Facials for your face? Sure! But for your FEET? Just. Say. No.

You guys, I just read something crazy: a provider in New York City is offering "foot facials" that cost between $350 and $375!! So are you, like me, wondering: what the heck is a foot facial? Well, I'll tell you! Basically, it's a series of steps designed to heal any fissures (cracks) in the skin on your 

feet, then using sterile equipment to remove any thick or hardened areas of skin on your feet (calluses) or on or between your toes (corns.) Now, I'm all for all of those ideas (especially having them done in a sterile environment. Just say NO to bathroom-surgeries for hard skin removal. Please!)

But, you know what I'm NOT for? Giving these procedures, all of which I offer in my Houston podiatry practice, a fancy name, and slapping them with an astronomical price tag. Who's got the time or cash for that? Not me, let me tell you. So, instead of heading to the Big Apple for your fancy foot facial, just check out my tips for preventing cracked heels, and treating corns and calluses. (Plus a bonus section on the key to getting safe pedicures in a plain-old nail salon.) Think of what you can do with all that money I just saved you while you keep reading! 


Tips for Preventing Hard or Cracked Foot Skin 

1. Get rid of dead skin 

Please note, this tip should only be done at home, with fresh new products. And it should only be done BEFORE you have hard skin, not on patches that have already thickened or hardened. To keep hard patches from forming, soak your feet every day or every other day. After your feet are nice and soft, gently rub a sterile pumice stone around your heels and under your toes, in areas where hard skin is likely to show up. Never use a sharp razor, as this can cut your feet, and avoid this procedure in spas or nail salons, as it may lead to infection. 

2. Keep Scrubbing

Just like a pumice, a foot exfoliating cream, or even a nubbly wash cloth, can help exfoliate dead skin in more sensitive areas of your feet. 

Apply moisture with a little foot massage for an indulgent way to prevent calluses

3. Apply Moisturizer

After exfoliating your feet on a daily basis, be sure to apply a good quality moisturizer to your feet. For some, a regular, over the counter moisturizer product will be enough. But if callouses have been a repeat problem for you, a stronger moisturizer may be in order. Products made with urea can provide a more permanent solution for preventing hard skin from forming.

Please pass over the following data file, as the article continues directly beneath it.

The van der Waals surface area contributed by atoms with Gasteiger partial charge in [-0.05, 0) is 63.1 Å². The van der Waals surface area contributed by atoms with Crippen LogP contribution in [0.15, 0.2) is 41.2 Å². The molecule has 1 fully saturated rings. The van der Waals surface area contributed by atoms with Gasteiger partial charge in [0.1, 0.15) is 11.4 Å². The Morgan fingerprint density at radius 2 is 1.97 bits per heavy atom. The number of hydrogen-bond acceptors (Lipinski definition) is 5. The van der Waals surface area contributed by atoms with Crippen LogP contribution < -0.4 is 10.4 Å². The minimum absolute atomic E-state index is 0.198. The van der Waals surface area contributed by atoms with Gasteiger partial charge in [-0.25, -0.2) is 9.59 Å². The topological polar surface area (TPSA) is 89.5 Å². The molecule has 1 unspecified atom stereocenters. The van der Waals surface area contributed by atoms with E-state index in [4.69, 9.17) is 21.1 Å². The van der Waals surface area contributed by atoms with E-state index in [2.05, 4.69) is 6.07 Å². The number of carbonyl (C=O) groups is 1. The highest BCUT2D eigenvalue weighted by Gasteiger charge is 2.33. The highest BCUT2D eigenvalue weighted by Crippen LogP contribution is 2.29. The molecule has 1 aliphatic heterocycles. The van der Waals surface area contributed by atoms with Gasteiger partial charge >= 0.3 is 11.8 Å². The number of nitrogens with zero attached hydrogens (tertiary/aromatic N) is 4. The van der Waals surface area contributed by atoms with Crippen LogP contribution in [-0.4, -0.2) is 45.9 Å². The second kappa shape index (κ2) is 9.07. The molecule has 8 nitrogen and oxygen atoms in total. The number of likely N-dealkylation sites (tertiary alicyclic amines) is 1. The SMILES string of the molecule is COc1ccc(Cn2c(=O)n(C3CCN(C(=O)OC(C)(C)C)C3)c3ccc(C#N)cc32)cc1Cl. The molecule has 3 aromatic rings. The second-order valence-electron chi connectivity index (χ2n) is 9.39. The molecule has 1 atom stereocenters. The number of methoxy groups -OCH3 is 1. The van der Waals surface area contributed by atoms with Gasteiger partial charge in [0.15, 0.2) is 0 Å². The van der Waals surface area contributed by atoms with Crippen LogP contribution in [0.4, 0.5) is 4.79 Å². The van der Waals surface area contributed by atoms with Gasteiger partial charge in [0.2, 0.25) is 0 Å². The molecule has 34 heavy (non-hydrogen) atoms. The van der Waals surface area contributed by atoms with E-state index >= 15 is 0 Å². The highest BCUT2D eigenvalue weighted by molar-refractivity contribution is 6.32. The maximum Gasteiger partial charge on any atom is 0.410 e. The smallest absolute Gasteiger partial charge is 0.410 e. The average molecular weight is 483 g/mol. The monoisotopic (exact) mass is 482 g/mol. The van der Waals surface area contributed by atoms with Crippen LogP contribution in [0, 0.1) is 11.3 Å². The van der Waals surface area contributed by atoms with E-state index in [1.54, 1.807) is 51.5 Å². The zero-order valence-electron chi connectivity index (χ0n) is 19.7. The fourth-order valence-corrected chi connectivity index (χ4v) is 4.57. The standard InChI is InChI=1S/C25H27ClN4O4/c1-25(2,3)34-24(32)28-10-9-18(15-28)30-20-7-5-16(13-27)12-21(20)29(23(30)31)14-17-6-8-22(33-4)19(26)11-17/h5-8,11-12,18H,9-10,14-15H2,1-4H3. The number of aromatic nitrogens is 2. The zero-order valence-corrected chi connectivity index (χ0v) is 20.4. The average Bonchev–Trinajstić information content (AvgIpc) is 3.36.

4. Switch up your kicks 

While dry feet and built up dead skin can contribute to hard skin, so can your shoes. If you wear the same pair of shoes--even supportive sneakers--every day, they will press on your feet in the same spots. All. The. Time. And, over time, even the best, podiatrist-approved shoes can rub and press enough to create hard, irritated skin patches. To avoid this problem, wear a different pair of shoes every day, or every other day. 

5. Check in with your podiatrist

If corns or calluses are already present, it's important not to try and treat yourself at home. Over the counter products don't really resolve these problems, and attempting to shave off or cut out hard patches of skin can only leave you vulnerable to infection. Thankfully, however, we can easily treat your callouses in the office. And we can do it painlessly and without a risk of infection! So do your best to keep feet smooth at home, but if you want to get some help from the pros in that department, be sure to follow these spa-safety 'dos and don'ts.'


What to Do (and What NEVER to Try) When You're Getting a Pedicure

Hitting the salon to keep those feet mositurized and your nails looking cute? No problem (if you pay attention to my tips:) Woman getting a pedicure

Do: Bring Your Own Equipment
This is really the only way to ensure that your feet won’t be contaminated by other people’s germs. In theory, salons own enough equipment to be able to thoroughly sterilize tools between client visits, but in practice, not all of them do, so investing in your own foot file is your safest bet.

Don’t: Shave Off Your Calluses
A callus is a thickened area of skin that should only be removed by a podiatrist. The most your beautician should every do is lightly file a corn or callus, but it’s best to leave them alone entirely.

Do: Make an early appointment
The busier a salon is, the less likely they are to properly sanitize equipment between customers. If you go early on a weekday things will be calmer (and cleaner!)

Don’t : Go near that whirpool!
The only way to properly clean a whirlpool is to drain it and scrub down the whole tub, even the drain, where sloughed-off skin can get stuck. Because it’s so time consuming, salons don’t do it, which is why so many people have picked up bacterial or fungal infections from foot baths.

Don’t: Cut Your Cuticles
When you take off that protective barrier around your nail, you leave yourself open to infection. Instead of taking off the cuticle, you can let your beautician soften it with cream or oil and then gently push it back.


Dr. Andrew Schneider
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A podiatrist and foot surgeon in Houston, TX.